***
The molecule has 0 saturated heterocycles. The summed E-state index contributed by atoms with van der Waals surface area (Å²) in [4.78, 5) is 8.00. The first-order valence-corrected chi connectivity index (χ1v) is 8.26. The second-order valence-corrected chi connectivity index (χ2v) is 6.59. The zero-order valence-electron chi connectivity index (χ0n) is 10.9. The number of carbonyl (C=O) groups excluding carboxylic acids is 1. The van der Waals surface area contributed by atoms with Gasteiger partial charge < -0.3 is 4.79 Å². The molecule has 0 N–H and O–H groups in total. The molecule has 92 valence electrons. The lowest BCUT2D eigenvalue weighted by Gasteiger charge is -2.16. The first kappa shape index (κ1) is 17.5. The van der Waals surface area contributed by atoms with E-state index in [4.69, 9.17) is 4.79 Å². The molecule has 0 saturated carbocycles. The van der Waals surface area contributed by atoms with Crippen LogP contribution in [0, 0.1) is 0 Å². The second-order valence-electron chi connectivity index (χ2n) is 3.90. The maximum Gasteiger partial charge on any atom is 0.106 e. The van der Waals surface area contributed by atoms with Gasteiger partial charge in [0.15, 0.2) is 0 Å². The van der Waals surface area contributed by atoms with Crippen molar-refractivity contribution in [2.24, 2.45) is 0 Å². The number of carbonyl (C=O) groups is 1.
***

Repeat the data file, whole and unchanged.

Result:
The molecule has 0 saturated heterocycles. The summed E-state index contributed by atoms with van der Waals surface area (Å²) in [4.78, 5) is 8.00. The first-order valence-corrected chi connectivity index (χ1v) is 8.26. The second-order valence-corrected chi connectivity index (χ2v) is 6.59. The zero-order valence-electron chi connectivity index (χ0n) is 10.9. The number of carbonyl (C=O) groups excluding carboxylic acids is 1. The van der Waals surface area contributed by atoms with Gasteiger partial charge < -0.3 is 4.79 Å². The molecule has 0 N–H and O–H groups in total. The molecule has 92 valence electrons. The lowest BCUT2D eigenvalue weighted by Gasteiger charge is -2.16. The first kappa shape index (κ1) is 17.5. The van der Waals surface area contributed by atoms with E-state index in [4.69, 9.17) is 4.79 Å². The molecule has 0 saturated carbocycles. The van der Waals surface area contributed by atoms with Crippen LogP contribution in [0, 0.1) is 0 Å². The second-order valence-electron chi connectivity index (χ2n) is 3.90. The maximum Gasteiger partial charge on any atom is 0.106 e. The van der Waals surface area contributed by atoms with Gasteiger partial charge in [0.15, 0.2) is 0 Å². The van der Waals surface area contributed by atoms with Crippen molar-refractivity contribution in [2.24, 2.45) is 0 Å². The number of carbonyl (C=O) groups is 1.